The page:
PMSM vs ACIM reference solutions.

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PMSM vs ACIM reference solutions.

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peterkostadinov
Contributor III

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In the picture above are PMSM and ACIM control loops. It is obvious that they are pretty similar. After browsing in the reference solutions "MCRSP_ACIM_V1.2.0" and "MCRSP_PMSM_V1.2.0" I saw that on application level and in state_machine level also they are absolutely equal.

My questions are:

1. Why one of the project uses "float", but the other "frac" variables? Just to demonstrate that it is possible and to show how to implement this?

2. Why these so similar drivers are split?

3. Is it possible to unify them and just with one global flag to control in runtime which specific code snippet for currently used type of motor to be execute and in the rest of the time to  execute common code?

In our projects we have to control both type of motors and now have to make the decision which approach to use - separate projects or unified project. I just want to protect myself from the wrong decision, which will take me a long time before I find out in the hard way that I have taken the wrong path.

Regards,

Peter

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Sabina_Bruce
NXP Employee
NXP Employee

Dear Peter,

Here are the answers to your questions above:

  1. There is a difference between float and frac variables. The FRAC variable  has been created and included in the mlib.h, this is  part of the Math Library that was written in assembly language with C callable interface. This has been used in different codes for portability reasons, if you see the mlib_types.h you will find the macros that convert between float variables and frac variables. You can read about this with detail in the following document.
  2. Sometimes when there are similarities between applications, there are drivers that can be reutilized. In this case as you mention these two different motor control applications have a lot in common, however there are differences in how they work.
  3. If you would like to work with one global flag and switch between the type of motor that is being used, I don't see that being a problem. I'd recommend to work with them separately first and make sure each work as you expect before combining the two types. Currently there are not ready made examples that manage both in the same project.

 

For more information in regards to the differences and details of each type please refer to these powerpoint presentations.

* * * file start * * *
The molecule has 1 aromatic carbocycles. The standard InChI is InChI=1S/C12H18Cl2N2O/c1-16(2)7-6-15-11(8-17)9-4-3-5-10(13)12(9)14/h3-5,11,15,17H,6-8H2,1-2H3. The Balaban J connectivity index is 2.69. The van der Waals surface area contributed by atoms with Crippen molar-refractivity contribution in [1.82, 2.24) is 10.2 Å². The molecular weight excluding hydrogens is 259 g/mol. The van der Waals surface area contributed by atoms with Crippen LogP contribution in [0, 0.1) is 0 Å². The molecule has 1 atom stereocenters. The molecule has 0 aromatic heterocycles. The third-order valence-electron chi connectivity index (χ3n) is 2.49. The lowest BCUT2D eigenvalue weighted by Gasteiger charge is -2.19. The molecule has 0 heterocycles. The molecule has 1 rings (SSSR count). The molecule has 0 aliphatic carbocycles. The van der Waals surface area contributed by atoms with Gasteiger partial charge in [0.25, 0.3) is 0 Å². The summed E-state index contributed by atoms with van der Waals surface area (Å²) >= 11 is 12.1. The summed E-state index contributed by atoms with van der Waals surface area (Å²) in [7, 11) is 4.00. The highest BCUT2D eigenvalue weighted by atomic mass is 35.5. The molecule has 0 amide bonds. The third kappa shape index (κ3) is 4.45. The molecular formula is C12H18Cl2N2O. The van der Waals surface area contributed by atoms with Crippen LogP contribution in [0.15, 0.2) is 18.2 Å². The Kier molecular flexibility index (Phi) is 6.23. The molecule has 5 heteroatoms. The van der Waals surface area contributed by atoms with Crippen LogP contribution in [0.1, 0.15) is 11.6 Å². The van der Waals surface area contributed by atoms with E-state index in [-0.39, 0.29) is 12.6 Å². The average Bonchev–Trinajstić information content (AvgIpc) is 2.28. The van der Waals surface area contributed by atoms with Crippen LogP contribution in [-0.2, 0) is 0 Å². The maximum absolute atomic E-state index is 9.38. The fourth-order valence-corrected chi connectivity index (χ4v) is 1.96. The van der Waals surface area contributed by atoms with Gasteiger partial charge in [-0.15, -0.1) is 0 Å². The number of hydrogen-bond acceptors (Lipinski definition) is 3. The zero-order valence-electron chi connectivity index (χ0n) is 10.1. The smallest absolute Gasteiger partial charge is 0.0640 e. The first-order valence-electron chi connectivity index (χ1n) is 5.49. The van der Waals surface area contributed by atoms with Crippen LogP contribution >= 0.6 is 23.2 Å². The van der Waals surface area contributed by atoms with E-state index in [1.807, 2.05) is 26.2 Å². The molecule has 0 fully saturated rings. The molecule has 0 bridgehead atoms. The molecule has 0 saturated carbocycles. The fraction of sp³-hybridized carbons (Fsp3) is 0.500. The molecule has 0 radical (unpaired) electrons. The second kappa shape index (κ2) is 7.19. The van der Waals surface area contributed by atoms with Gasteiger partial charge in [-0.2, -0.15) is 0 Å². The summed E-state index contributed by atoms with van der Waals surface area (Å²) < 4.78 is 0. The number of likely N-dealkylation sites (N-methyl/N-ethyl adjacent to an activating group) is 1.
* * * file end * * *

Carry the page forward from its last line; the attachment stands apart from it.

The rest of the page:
Introduction to ACIM and PMSM Motor Control P1

Introduction to ACIM and PMSM Motor Control P2

 

Please let me know if you have any additional questions.

Have a great day!

 

Sabina

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Sabina_Bruce
NXP Employee
NXP Employee

Dear Peter,

Here are the answers to your questions above:

  1. There is a difference between float and frac variables. The FRAC variable  has been created and included in the mlib.h, this is  part of the Math Library that was written in assembly language with C callable interface. This has been used in different codes for portability reasons, if you see the mlib_types.h you will find the macros that convert between float variables and frac variables. You can read about this with detail in the following document.
  2. Sometimes when there are similarities between applications, there are drivers that can be reutilized. In this case as you mention these two different motor control applications have a lot in common, however there are differences in how they work.
  3. If you would like to work with one global flag and switch between the type of motor that is being used, I don't see that being a problem. I'd recommend to work with them separately first and make sure each work as you expect before combining the two types. Currently there are not ready made examples that manage both in the same project.

 

For more information in regards to the differences and details of each type please refer to these powerpoint presentations.

Introduction to ACIM and PMSM Motor Control P1

Introduction to ACIM and PMSM Motor Control P2

 

Please let me know if you have any additional questions.

Have a great day!

 

Sabina

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peterkostadinov
Contributor III

Hi Sabina,

Thank you very much for your answer.

Best Regards,

Peter

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